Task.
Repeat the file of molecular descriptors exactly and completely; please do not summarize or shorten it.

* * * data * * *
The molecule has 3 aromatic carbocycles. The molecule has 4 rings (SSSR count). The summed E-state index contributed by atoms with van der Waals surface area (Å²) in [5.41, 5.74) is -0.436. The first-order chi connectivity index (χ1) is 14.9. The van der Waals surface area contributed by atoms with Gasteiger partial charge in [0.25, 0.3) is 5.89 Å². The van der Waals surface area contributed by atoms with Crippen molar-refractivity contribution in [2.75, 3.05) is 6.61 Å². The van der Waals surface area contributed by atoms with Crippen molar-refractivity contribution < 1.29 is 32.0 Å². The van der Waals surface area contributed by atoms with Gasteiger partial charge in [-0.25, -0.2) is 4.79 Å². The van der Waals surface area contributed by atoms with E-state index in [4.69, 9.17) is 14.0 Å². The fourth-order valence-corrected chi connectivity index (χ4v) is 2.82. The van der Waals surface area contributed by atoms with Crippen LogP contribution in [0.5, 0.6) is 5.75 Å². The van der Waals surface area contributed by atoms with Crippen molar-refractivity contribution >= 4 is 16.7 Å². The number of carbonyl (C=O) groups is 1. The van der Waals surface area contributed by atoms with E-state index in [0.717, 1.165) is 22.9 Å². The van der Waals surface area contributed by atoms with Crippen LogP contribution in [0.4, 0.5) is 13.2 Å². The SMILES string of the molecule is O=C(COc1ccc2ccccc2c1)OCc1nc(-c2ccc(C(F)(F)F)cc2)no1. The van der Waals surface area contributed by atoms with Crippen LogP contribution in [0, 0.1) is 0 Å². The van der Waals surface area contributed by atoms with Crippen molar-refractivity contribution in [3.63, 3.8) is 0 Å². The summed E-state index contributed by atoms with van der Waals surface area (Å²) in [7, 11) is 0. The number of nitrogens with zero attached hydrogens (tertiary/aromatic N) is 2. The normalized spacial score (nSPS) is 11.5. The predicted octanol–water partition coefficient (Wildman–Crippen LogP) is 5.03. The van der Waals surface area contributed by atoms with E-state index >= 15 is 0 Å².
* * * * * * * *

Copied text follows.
The molecule has 3 aromatic carbocycles. The molecule has 4 rings (SSSR count). The summed E-state index contributed by atoms with van der Waals surface area (Å²) in [5.41, 5.74) is -0.436. The first-order chi connectivity index (χ1) is 14.9. The van der Waals surface area contributed by atoms with Gasteiger partial charge in [0.25, 0.3) is 5.89 Å². The van der Waals surface area contributed by atoms with Crippen molar-refractivity contribution in [2.75, 3.05) is 6.61 Å². The van der Waals surface area contributed by atoms with Crippen molar-refractivity contribution < 1.29 is 32.0 Å². The van der Waals surface area contributed by atoms with Gasteiger partial charge in [-0.25, -0.2) is 4.79 Å². The van der Waals surface area contributed by atoms with E-state index in [4.69, 9.17) is 14.0 Å². The fourth-order valence-corrected chi connectivity index (χ4v) is 2.82. The van der Waals surface area contributed by atoms with Crippen LogP contribution in [0.5, 0.6) is 5.75 Å². The van der Waals surface area contributed by atoms with Crippen molar-refractivity contribution >= 4 is 16.7 Å². The number of carbonyl (C=O) groups is 1. The van der Waals surface area contributed by atoms with E-state index in [0.717, 1.165) is 22.9 Å². The van der Waals surface area contributed by atoms with Crippen LogP contribution in [0.4, 0.5) is 13.2 Å². The SMILES string of the molecule is O=C(COc1ccc2ccccc2c1)OCc1nc(-c2ccc(C(F)(F)F)cc2)no1. The van der Waals surface area contributed by atoms with Crippen LogP contribution in [0, 0.1) is 0 Å². The van der Waals surface area contributed by atoms with Crippen molar-refractivity contribution in [3.63, 3.8) is 0 Å². The summed E-state index contributed by atoms with van der Waals surface area (Å²) in [7, 11) is 0. The number of nitrogens with zero attached hydrogens (tertiary/aromatic N) is 2. The normalized spacial score (nSPS) is 11.5. The predicted octanol–water partition coefficient (Wildman–Crippen LogP) is 5.03. The van der Waals surface area contributed by atoms with E-state index >= 15 is 0 Å².